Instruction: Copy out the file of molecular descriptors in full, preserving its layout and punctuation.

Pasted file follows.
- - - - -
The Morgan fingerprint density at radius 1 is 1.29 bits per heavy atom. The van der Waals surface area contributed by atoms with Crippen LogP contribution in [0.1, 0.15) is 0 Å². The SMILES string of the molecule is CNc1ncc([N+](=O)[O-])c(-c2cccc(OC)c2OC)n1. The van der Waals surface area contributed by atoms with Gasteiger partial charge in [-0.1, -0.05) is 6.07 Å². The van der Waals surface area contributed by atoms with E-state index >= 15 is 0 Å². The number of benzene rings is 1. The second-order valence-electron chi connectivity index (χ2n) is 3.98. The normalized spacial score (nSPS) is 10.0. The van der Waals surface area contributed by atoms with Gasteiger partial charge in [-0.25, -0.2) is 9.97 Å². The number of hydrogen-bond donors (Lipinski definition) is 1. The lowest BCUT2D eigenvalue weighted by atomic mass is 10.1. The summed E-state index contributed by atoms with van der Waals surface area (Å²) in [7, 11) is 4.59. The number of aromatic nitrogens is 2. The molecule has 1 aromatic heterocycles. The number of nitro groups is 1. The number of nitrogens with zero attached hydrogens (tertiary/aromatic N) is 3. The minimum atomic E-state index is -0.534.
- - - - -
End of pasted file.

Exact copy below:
The Morgan fingerprint density at radius 1 is 1.29 bits per heavy atom. The van der Waals surface area contributed by atoms with Crippen LogP contribution in [0.1, 0.15) is 0 Å². The SMILES string of the molecule is CNc1ncc([N+](=O)[O-])c(-c2cccc(OC)c2OC)n1. The van der Waals surface area contributed by atoms with Gasteiger partial charge in [-0.1, -0.05) is 6.07 Å². The van der Waals surface area contributed by atoms with E-state index >= 15 is 0 Å². The number of benzene rings is 1. The second-order valence-electron chi connectivity index (χ2n) is 3.98. The normalized spacial score (nSPS) is 10.0. The van der Waals surface area contributed by atoms with Gasteiger partial charge in [-0.25, -0.2) is 9.97 Å². The number of hydrogen-bond donors (Lipinski definition) is 1. The lowest BCUT2D eigenvalue weighted by atomic mass is 10.1. The summed E-state index contributed by atoms with van der Waals surface area (Å²) in [7, 11) is 4.59. The number of aromatic nitrogens is 2. The molecule has 1 aromatic heterocycles. The number of nitro groups is 1. The number of nitrogens with zero attached hydrogens (tertiary/aromatic N) is 3. The minimum atomic E-state index is -0.534.